[wpspoiler name=”Music from North Ossetia (some good stuff at 3:00)” open=”true” style=”aatw-video”][/wpspoiler]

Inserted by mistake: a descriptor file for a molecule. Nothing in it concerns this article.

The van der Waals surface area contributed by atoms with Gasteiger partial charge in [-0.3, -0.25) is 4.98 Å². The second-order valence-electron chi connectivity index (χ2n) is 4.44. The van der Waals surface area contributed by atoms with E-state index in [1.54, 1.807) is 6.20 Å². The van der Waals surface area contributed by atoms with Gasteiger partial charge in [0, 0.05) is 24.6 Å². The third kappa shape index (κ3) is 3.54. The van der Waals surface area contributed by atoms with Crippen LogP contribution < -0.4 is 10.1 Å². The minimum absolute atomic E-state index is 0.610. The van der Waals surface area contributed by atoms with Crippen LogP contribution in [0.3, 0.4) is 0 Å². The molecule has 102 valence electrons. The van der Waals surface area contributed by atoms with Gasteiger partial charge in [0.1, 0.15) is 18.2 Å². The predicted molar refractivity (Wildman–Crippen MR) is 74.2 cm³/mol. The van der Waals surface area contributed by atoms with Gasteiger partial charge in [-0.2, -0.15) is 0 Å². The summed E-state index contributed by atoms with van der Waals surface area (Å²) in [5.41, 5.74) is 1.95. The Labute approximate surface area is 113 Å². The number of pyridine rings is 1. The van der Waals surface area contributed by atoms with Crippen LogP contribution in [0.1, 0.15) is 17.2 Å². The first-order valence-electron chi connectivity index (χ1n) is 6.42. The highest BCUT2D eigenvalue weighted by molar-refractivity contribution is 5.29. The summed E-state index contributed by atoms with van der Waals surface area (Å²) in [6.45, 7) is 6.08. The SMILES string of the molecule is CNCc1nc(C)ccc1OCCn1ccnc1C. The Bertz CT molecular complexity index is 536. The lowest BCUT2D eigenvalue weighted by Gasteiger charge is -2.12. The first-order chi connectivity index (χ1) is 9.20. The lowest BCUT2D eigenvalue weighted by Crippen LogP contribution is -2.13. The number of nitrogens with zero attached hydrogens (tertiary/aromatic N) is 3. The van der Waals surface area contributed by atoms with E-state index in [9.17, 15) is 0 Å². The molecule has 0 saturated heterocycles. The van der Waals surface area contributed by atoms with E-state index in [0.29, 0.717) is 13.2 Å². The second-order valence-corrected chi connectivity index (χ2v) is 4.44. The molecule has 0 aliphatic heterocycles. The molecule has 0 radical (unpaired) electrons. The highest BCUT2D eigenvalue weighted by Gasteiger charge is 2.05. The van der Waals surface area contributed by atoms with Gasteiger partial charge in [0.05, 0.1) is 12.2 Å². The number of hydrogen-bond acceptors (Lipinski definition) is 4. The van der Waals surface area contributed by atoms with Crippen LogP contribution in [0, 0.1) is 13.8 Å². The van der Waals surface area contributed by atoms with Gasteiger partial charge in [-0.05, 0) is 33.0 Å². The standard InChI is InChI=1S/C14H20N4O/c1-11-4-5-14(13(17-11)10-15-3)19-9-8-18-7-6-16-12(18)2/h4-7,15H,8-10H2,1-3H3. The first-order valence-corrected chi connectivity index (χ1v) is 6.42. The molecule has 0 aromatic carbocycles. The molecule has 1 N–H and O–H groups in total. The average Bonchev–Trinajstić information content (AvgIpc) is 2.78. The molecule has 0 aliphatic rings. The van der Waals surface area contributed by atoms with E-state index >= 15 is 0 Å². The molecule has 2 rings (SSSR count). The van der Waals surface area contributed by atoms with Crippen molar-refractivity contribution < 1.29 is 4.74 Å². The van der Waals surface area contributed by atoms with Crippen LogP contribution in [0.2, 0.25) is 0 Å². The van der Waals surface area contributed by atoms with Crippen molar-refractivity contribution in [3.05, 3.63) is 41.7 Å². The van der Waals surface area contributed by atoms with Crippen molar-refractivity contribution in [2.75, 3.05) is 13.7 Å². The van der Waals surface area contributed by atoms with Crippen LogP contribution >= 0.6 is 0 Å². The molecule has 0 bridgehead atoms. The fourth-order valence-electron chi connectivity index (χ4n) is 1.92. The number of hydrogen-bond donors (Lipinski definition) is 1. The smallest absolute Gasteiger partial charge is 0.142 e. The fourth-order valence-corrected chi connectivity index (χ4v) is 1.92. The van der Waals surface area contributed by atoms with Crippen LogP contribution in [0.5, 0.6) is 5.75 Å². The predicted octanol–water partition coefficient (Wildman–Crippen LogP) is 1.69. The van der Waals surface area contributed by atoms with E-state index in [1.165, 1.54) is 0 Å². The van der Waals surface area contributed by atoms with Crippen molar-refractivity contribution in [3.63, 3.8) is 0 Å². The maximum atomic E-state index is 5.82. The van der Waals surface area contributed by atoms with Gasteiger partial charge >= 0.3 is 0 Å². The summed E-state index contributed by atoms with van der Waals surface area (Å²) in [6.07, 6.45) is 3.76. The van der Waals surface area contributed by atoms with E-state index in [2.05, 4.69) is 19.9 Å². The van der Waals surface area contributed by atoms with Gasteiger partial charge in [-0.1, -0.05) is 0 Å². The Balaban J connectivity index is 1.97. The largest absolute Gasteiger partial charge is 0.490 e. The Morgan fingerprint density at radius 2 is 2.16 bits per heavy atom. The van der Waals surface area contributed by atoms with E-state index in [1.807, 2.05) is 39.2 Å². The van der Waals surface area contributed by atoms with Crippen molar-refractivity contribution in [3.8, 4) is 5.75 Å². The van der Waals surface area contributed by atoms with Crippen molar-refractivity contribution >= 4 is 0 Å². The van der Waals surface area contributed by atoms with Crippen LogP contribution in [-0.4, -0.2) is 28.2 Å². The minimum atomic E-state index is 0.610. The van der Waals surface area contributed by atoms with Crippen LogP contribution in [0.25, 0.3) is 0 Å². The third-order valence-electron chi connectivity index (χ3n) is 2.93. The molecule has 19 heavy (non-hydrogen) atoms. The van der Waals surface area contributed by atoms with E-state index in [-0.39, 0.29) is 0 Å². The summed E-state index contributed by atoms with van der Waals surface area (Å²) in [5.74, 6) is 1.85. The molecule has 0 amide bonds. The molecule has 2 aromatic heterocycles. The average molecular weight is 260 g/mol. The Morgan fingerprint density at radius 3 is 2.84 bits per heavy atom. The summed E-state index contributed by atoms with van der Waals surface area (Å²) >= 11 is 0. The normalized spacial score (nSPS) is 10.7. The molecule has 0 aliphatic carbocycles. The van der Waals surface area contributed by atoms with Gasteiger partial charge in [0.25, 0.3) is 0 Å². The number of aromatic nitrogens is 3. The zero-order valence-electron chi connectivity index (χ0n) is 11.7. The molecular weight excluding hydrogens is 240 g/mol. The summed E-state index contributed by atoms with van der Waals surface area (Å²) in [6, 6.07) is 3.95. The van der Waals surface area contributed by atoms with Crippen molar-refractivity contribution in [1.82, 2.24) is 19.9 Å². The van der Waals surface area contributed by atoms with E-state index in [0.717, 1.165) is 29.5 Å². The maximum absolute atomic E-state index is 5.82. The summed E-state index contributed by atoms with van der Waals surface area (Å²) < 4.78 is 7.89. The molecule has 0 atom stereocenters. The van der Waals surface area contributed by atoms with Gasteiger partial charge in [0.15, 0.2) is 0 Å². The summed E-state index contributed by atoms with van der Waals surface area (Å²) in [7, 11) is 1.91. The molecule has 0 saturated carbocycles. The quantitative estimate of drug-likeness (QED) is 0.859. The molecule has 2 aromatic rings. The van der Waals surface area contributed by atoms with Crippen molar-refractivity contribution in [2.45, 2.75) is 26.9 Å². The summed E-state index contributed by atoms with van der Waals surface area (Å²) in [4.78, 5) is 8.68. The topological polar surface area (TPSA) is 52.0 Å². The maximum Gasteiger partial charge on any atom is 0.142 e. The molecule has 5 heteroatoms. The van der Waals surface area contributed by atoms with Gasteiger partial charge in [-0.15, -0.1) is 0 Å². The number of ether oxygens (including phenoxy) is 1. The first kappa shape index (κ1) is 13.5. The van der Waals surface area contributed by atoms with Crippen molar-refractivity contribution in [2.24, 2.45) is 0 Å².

— North Ossetia-Alania: The republic of North Ossetia-Alania is a Russian Republic in the Caucasus Mountains just across the border from Georgia, which used to be part of the Soviet Union. The area has been in a state of ethnic flux ever since the mid ’40s when Stalin deported the historically and linguistically related Chechen and Ingush people who lived there to Central Asia, accusing them of German collaboration. The mainly Sufi Muslim Ingush were allowed to return in 1957, but when they did they found their land had become part of primarily Christian North Ossetia. They found this quite unpleasant. The substantial ethnic and political reshuffling after the fall of the USSR brought this Ossetian/Ingush conflict to a head. In 1992 there was a brief but brutal war in the formerly Ingush land of East Prigorodny, complete with accusations of Ossetian ethnic cleansing of the Ingush. Tensions rose again after the 1994 , in which over 300 Ossetians died in the Beslan hostage crisis (this summary in the UK’s Guardian is best viewed and/or explained by grown-ups, if such a thing can be explained at all). Amid accusations that some of the Chechen hostage-takers were Ingush, historic Ingush-Ossetian conflicts flared up again. To add to the complexity of the relationship between the Ossetians and Ingush, since the fall of the USSR in 1992 Georgia and Russia have contested the formerly Georgian land of South Ossetia. In 2008, after a Georgian/Russian conflict over the region known as the South Ossetia War, South Ossetia came under Russian control. The question of South Ossetian self-determination is still open, and still the uncertainty threatens to spill over the border into North Ossetia.